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The relationships between patch size and Sarcopoterium spinosum association properties at the Mediterranean fringe—Israel

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image of Israel Journal of Plant Sciences

Habitat loss and landscape fragmentation are considered factors that cause a significant decrease in biodiversity and changes in the community composition. The impact of fragmented natural patches of various sizes on plant species richness, plant composition, and soil properties were investigated in this study. The study area was located in a semiarid Mediterranean region (average annual rainfall 300 mm/ winter) and dominated by Sarcopoterium spinosum L. (SP) association. The results indicated that: (a) SP dwarf-shrubs were absent from patches of less than one hectare; (b) SP and other perennial coverage increased with patch size; however (c) herbaceous plants dominated the patches (70-100%); (d) the annual grasses Stipa capensis Thunb. and Avena sterilis L. were the dominant species and their coverage was significantly higher in the small patches; (e) species richness increased with patch size; (f) the total number of species for all the patches was almost two times higher than in the adjacent nature reserve; (g) native weeds such as Chrysanthemum coronarium L. and Centaurea hyalolepis Boiss. abounded in the patch edges; (h) the similarity between the patches and the adjacent nature reserve increased with patch size, but was less than 35%; and (i) rock fragments were almost absent from the small patches where the soil was shallower than in the large patches. In conclusion, on the patch scale, it is important to conserve larger patches. However, on the landscape scale, it is recommended to conserve the various patch sizes because of their high biodiversity.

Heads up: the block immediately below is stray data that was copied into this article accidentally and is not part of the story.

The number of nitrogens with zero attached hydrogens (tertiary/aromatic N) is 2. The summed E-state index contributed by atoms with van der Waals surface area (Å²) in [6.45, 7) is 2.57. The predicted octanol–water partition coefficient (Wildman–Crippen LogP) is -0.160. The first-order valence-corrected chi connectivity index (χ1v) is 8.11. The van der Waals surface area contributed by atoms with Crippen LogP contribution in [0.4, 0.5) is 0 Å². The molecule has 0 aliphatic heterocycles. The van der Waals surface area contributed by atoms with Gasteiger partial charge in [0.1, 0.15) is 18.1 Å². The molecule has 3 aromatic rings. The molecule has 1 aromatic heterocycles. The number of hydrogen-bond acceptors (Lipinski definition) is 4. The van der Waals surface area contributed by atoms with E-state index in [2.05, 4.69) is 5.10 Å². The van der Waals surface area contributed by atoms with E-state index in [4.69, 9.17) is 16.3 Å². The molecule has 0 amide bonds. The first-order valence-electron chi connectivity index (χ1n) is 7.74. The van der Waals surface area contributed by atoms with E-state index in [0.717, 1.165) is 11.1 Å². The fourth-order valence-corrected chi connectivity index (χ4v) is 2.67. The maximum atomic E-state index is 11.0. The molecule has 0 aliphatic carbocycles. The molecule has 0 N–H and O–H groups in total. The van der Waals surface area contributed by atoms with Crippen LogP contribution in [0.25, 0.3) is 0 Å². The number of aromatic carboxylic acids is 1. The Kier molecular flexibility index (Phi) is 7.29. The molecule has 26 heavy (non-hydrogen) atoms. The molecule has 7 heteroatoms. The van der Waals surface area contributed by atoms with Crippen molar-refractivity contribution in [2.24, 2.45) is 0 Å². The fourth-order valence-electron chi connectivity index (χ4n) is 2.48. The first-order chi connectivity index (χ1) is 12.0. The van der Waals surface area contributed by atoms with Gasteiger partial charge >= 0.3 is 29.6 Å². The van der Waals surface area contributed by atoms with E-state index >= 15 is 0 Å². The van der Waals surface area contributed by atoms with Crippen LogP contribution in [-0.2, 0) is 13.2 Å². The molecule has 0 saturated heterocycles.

Affiliations: 1: Department of Geography and Environmental Development, Ben-Gurion University of the Negev


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